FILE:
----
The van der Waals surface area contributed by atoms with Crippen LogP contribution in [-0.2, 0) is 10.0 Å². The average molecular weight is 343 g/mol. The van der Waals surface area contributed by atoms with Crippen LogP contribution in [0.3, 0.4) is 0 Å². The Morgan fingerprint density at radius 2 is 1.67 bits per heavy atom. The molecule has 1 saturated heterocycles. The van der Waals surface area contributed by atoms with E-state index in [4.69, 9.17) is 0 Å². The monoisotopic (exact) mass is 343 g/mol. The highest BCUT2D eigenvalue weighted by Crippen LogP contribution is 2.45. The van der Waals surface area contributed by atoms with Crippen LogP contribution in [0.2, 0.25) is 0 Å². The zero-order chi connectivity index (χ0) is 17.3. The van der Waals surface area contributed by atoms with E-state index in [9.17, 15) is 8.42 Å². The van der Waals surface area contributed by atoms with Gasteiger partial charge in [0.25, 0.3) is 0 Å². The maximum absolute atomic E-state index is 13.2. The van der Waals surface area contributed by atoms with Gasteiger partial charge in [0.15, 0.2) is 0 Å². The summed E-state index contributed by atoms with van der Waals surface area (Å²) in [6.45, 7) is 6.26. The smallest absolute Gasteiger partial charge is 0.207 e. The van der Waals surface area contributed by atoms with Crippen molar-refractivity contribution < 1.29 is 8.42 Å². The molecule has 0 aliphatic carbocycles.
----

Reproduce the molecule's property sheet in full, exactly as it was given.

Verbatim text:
The van der Waals surface area contributed by atoms with Crippen LogP contribution in [-0.2, 0) is 10.0 Å². The average molecular weight is 343 g/mol. The van der Waals surface area contributed by atoms with Crippen LogP contribution in [0.3, 0.4) is 0 Å². The Morgan fingerprint density at radius 2 is 1.67 bits per heavy atom. The molecule has 1 saturated heterocycles. The van der Waals surface area contributed by atoms with E-state index in [4.69, 9.17) is 0 Å². The monoisotopic (exact) mass is 343 g/mol. The highest BCUT2D eigenvalue weighted by Crippen LogP contribution is 2.45. The van der Waals surface area contributed by atoms with Crippen LogP contribution in [0.2, 0.25) is 0 Å². The zero-order chi connectivity index (χ0) is 17.3. The van der Waals surface area contributed by atoms with E-state index in [9.17, 15) is 8.42 Å². The van der Waals surface area contributed by atoms with Gasteiger partial charge in [0.25, 0.3) is 0 Å². The maximum absolute atomic E-state index is 13.2. The van der Waals surface area contributed by atoms with Gasteiger partial charge in [0.15, 0.2) is 0 Å². The summed E-state index contributed by atoms with van der Waals surface area (Å²) in [6.45, 7) is 6.26. The smallest absolute Gasteiger partial charge is 0.207 e. The van der Waals surface area contributed by atoms with Crippen molar-refractivity contribution < 1.29 is 8.42 Å². The molecule has 0 aliphatic carbocycles.